Near Astyra is an abysmal lake called Sapra, which has an outbreak into a reefy seashore. Below Andeira is a temple sacred to the Andeirene Mother of the gods, and also a cave that runs underground as far as Palaea. Palaea is a settlement so named,1
at a distance of one hundred and thirty stadia from Andeira. The underground passage became known through the fact that a goat fell into the mouth of it and was found on the following day near Andeira by a shepherd who happened to have come to make sacrifice. Atarneus is the abode of the tyrant Hermeias; and then one comes to Pitane, an Aeolic city, which has two harbors, and the Evenus River, which flows past it, whence the aqueduct has been built by the Adramytteni. From Pitane came Arcesilaüs, of the Academy, a fellow-student with Zeno of Citium under Polemon. In Pitane there is also a place on the sea called "Atameus below Pitane," opposite the island called Eleussa. It is said that in Pitane bricks float on water, as is also the case with a certain earth2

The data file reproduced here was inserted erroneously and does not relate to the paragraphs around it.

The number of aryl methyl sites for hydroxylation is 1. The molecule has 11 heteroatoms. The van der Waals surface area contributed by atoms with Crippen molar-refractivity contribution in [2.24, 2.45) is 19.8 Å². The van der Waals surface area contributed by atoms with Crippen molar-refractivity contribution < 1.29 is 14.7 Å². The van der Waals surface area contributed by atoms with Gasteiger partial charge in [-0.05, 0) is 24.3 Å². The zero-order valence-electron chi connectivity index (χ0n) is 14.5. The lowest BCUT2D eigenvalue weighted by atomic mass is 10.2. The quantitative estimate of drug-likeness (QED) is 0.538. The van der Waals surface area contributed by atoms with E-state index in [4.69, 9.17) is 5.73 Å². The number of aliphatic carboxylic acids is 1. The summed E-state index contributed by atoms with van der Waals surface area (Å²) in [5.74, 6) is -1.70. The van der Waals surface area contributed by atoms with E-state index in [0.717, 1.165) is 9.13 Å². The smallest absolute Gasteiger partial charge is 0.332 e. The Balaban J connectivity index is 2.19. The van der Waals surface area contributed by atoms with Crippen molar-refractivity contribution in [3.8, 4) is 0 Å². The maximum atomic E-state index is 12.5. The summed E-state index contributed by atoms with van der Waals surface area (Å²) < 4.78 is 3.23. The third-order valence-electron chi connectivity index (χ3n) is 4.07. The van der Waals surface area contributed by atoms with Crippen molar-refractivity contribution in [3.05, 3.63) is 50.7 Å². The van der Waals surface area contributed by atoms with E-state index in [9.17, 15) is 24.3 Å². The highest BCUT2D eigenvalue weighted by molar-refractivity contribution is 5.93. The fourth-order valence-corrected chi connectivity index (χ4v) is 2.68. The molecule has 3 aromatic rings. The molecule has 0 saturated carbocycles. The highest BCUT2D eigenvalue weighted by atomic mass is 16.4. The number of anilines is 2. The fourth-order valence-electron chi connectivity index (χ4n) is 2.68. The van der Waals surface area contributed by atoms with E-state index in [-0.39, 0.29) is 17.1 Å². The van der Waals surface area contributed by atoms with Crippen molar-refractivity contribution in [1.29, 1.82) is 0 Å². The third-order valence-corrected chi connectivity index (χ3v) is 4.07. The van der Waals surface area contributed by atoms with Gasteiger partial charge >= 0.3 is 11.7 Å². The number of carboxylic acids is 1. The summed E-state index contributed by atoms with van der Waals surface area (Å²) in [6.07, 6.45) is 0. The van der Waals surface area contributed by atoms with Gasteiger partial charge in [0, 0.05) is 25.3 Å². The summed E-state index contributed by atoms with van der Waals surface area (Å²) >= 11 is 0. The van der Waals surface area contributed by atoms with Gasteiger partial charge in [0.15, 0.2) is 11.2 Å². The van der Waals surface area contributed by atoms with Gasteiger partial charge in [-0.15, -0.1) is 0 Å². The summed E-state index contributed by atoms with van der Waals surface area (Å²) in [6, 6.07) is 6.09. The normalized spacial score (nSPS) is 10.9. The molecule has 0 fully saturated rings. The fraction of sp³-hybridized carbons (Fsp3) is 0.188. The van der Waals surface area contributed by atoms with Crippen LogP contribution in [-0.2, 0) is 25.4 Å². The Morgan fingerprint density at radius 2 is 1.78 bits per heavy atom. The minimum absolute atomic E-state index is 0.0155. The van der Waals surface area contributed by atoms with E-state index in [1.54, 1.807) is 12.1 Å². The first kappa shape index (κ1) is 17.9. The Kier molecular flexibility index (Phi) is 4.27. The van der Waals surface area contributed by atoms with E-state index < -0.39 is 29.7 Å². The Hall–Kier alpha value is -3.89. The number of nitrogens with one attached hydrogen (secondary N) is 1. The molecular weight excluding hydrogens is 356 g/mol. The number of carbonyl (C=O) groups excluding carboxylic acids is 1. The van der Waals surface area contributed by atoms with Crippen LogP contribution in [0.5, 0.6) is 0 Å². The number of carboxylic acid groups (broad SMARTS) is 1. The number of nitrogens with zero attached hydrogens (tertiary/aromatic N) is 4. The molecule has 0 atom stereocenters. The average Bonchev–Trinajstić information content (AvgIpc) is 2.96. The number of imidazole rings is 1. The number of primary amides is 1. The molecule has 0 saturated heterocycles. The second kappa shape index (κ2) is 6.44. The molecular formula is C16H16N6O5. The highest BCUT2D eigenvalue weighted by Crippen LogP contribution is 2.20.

in Tyrrhenia, for the earth is lighter than an equal bulk of water, so that it floats. And Poseidonius says that in Iberia he saw bricks moulded from a clay-like earth, with which silver is cleaned, and that they floated on water. After Pitane one comes to the Caïcus River, which empties at a distance of thirty stadia into the Elaïtic Gulf, as it is called. On the far side of the Caïcus, twelve stadia distant from the river, is Elaea, an Aeolic city, which also is a seaport of the Pergamenians, being one hundred and twenty stadia distant from Pergamum.